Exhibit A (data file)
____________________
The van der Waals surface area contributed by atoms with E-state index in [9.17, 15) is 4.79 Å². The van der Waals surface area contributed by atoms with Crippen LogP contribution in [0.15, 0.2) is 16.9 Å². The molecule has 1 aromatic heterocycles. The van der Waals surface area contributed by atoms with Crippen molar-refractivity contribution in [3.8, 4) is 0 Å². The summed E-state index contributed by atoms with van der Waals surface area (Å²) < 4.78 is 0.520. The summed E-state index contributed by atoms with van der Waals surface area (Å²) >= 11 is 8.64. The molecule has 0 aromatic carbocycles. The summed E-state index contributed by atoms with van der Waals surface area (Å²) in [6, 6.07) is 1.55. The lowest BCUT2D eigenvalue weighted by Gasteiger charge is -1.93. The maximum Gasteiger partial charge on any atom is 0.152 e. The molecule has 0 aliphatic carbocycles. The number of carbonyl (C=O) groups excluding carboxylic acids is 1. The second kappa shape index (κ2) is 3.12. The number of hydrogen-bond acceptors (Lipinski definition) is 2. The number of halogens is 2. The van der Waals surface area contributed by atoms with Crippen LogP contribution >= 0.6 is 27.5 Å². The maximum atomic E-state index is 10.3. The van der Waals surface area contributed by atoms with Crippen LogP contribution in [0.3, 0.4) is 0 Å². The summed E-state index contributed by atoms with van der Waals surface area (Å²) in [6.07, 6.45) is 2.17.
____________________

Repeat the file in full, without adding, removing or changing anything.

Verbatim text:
The van der Waals surface area contributed by atoms with E-state index in [9.17, 15) is 4.79 Å². The van der Waals surface area contributed by atoms with Crippen LogP contribution in [0.15, 0.2) is 16.9 Å². The molecule has 1 aromatic heterocycles. The van der Waals surface area contributed by atoms with Crippen molar-refractivity contribution in [3.8, 4) is 0 Å². The summed E-state index contributed by atoms with van der Waals surface area (Å²) < 4.78 is 0.520. The summed E-state index contributed by atoms with van der Waals surface area (Å²) >= 11 is 8.64. The molecule has 0 aromatic carbocycles. The summed E-state index contributed by atoms with van der Waals surface area (Å²) in [6, 6.07) is 1.55. The lowest BCUT2D eigenvalue weighted by Gasteiger charge is -1.93. The maximum Gasteiger partial charge on any atom is 0.152 e. The molecule has 0 aliphatic carbocycles. The number of carbonyl (C=O) groups excluding carboxylic acids is 1. The second kappa shape index (κ2) is 3.12. The number of hydrogen-bond acceptors (Lipinski definition) is 2. The number of halogens is 2. The van der Waals surface area contributed by atoms with Crippen LogP contribution >= 0.6 is 27.5 Å². The maximum atomic E-state index is 10.3. The van der Waals surface area contributed by atoms with Crippen LogP contribution in [0.3, 0.4) is 0 Å². The summed E-state index contributed by atoms with van der Waals surface area (Å²) in [6.07, 6.45) is 2.17.